The right nutrition plan for hardgainers
- Hardgainers and their special metabolism
- Principles of a balanced diet - the same basis for all body types
- Strength training for muscle hypertrophy and complementary supplements
- Orientation for your nutrition plan as a hardgainer
- Discipline and patience - your way to a muscular body as a hardgainer
Hardgainers and their special metabolism
You probably know a person who can eat whatever they want without gaining weight. Or maybe you are such a person yourself? What is a luxury problem for others, is a hard punishment for those who have the goal to build muscles. Most people who experience this phenomenon have a very fast metabolism that processes nutrients inefficiently. In 1930, William Sheldon made a classification of three different metabolic or body types - ectomorph, endomorph and mesomorph. The hardgainer is the ectomorph metabolic type, which can be visually classified as follows: he is usually tall and particularly slender, characterized by a short torso, narrow shoulders and narrow hips, while his hands and feet are petite and, last but not least, his arms and legs are relatively long. The difficulty of a hardgainer is that at the end of a day - insofar as he listens exclusively to his natural feeling of hunger - he is left with no nutrients from which muscles or even fat deposits can be created. From this we can conclude why most people of this body type have a very low body fat percentage.
In the following, based on the existing special conditions of the ectomorph body type, we will go into the necessities of nutrition and show that with the help of a hardgainer nutrition plan it is possible, despite all the circumstances, to supply enough nutrients so that ultimately muscle can be built up.
Principles of a balanced diet - the same basis for all body types
Most of us love food - especially sweets and junk food. If a person is additionally "lucky" enough to be able to eat everything without gaining weight from it, it must be the perfect life, many think. At first glance it may sound enviable, but at second glance it becomes apparent how fatal it can be if the body does not send warning signals - e.g. in the form of obesity - because the perception of health changes thus only occurs at a much later point in time.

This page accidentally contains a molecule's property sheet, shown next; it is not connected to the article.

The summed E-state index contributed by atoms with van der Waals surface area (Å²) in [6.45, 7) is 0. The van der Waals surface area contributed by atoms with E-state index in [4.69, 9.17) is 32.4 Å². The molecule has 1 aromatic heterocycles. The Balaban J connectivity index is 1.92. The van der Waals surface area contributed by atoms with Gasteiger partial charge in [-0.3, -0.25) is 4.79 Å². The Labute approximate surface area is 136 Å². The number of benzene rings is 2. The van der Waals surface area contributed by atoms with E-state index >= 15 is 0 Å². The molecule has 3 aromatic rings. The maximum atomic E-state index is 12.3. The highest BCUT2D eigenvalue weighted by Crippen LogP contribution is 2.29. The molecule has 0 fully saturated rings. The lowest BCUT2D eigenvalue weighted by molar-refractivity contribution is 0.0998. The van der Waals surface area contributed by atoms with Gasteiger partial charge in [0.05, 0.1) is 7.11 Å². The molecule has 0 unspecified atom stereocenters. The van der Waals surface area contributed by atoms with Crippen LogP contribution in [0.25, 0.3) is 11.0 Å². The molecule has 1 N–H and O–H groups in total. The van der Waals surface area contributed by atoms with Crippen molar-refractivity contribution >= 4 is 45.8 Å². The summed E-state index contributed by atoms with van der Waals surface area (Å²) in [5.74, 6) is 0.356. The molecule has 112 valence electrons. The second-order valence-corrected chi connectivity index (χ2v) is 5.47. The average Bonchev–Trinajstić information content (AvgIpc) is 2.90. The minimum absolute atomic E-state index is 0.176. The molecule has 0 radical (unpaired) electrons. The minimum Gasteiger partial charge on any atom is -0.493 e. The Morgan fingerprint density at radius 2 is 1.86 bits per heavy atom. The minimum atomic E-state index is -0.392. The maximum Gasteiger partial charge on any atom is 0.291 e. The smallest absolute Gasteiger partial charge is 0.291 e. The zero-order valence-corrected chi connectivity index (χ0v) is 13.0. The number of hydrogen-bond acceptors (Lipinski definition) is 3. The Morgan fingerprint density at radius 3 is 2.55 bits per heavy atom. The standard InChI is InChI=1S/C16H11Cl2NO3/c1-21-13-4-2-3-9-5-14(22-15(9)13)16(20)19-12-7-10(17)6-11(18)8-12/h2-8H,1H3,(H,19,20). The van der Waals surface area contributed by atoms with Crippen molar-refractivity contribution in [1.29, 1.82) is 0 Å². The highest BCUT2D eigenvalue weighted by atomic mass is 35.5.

Many researches show that serious diseases are related to poor nutrition.[¹] [²] Just one of many examples is the increased risk of heart disease and cancer.[³] [⁴] [⁵] In turn, a healthy, balanced diet is beneficial for many parts of our lives. For example, our cells, organs and brain functions are positively influenced in such a way that we are also physically more efficient in total.[⁶] [⁷] [⁸] [⁹] This positive effect is particularly apparent in combination with sports.[¹⁰]
To help you understand how calories are made up and thus what a balanced diet looks like, here's a brief overview of macro- and micronutrients: macronutrients are divided into carbohydrates, fats and proteins. With four calories per gram, carbohydrates are primarily found in all starchy foods such as bread, potatoes or pasta. The main sources of proteins - also with four calories per gram - are meat, eggs and dairy products. Fats are primarily found in nuts, seeds and oils - these have nine calories per gram. Micronutrients are important vitamins and minerals that our bodies need only in small amounts, but still to perform important metabolic processes and functionalities - in short, they ensure our survival and must therefore be ingested through food. Examples include magnesium, potassium, iron, calcium, and all vitamins from A to K. We humans derive most of our gains from whole foods, which are natural, unprocessed foods that are rich in nutrients and low in energy density. They are therefore the exact opposite of sweets and junk food, as these have been processed and consequently have low nutritional value and bring "empty calories".